A few weeks ago, I traveled to Ft. Hood in Texas. There is a museum there dedicated to the 3rd Cavalry (it used to be located here in Colorado). I wanted to check out a famous bugle that had belonged to Frank Witchey. Frank was a bugler in the 3rd Cavalry Regiment for his whole career, eventually reaching the rank of technical sergeant. He had played Taps for Presidents Woodrow Wilson and William Howard Taft. In fact, he was the duty bugler for Arlington Cemetery for much of his career. A fellow soldier said that he was at his best in blowing Taps. “Not many people were dry-eyed when he got through,” said the soldier. (source: Arlington National Cemetery website).
Perhaps the apex of his career was sounding Taps at the interment ceremony for the famous Tomb of the Unknowns in 1921. Later, Witchey purchased his military bugle when he retired in 1938, and had it gold plated and engraved with all of the important dates at which he performed.
I had written to the curator of the 3rd Cavalry Museum, Robbie Reinstein, ahead of time. We had agreed on a private tour before the museum opened up. He was excited to show the bugle to me, because he had been following Trumpet Journey for a few years (he is an amateur trumpeter). We looked at it for a while–taking some pictures and chatting about its history. Then he asked me if I wanted to play it. I was stunned, but of course agreed, because you don’t get this kind of opportunity often. He unlocked the cabinet, gave me some white gloves and handed me the bugle.
After looking at it for a while, I put it up to my lips and blew. What came out sounded a little off, and I felt a little embarrassed. I tried again, but it was still not right. I had experienced something like this before, and I had an idea. I asked him if he had every taken the bugle’s main slide out. “I thought it would be too risky!” he said. He gave me permission to try, so I gently eased the slide out (I was amazed that it wasn’t stuck!). There was a bundle of paper rolled up inside, so I gently pulled it out. They were music manuscripts. I looked at the top page and saw the title, “Bugle Obligato for Air Force Symphony.” There were other pages with a piano reduction. At the end there was a dedicatory paragraph to Sergeant Witchey. I have decided to share this amazing note:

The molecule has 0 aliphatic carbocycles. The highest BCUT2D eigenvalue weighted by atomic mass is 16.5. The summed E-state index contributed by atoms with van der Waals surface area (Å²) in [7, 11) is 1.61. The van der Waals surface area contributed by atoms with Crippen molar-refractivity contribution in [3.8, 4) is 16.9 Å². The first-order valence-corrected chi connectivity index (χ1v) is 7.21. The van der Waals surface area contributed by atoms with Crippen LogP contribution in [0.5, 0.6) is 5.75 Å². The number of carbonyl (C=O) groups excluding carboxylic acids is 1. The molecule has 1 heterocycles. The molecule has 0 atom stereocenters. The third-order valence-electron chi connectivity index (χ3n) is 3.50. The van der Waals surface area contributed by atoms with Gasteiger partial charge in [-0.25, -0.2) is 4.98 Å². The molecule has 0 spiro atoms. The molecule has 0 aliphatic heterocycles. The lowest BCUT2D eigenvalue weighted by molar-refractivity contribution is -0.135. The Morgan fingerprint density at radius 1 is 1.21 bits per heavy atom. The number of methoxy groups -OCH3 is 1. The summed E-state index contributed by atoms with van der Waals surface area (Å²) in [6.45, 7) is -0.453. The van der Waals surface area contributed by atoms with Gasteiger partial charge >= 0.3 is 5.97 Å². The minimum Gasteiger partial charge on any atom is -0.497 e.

Dear Frank, I’m so glad that you talked to me about the bugle. Since I have been traveling back and forth between the AF Training Cmd in Texas and my home in New York (so thankful that Gen. Yount gave me this liberty), I had no idea I would meet you on that transport airplane. I have just finished my Symphony Dedicated to the Air Forces, but I realized that it would be truly special if there were an introductory movement for bugle and strings–much like Mahler’s First Symphony sounding so lovely with the “Blumine” movement with solo trumpet. Gen. Yount did not like the idea of the bugle movement, however. On reading through with this piano reduction, his staff bugler couldn’t play it well (at all!!). I eventually tore up part of this score. I will probably re-title it as my Second Symphony. But I did reconstruct the bugle movement from memory, after chatting with you. I hope that you might be able to use it on a concert someday!
—-Yours in music, Samuel Barber
Of course, I took some photos of this incredible find. I can’t post them here, but I have been working with G. Schirmer to get this movement published. It looks like it will take a while to get permissions and everything engraved correctly. In the meantime, I will also be working on a performance with the Fort Collins Symphony to record this important work. We have agreed on a release date a year from now. On April 1st.No tags for this post.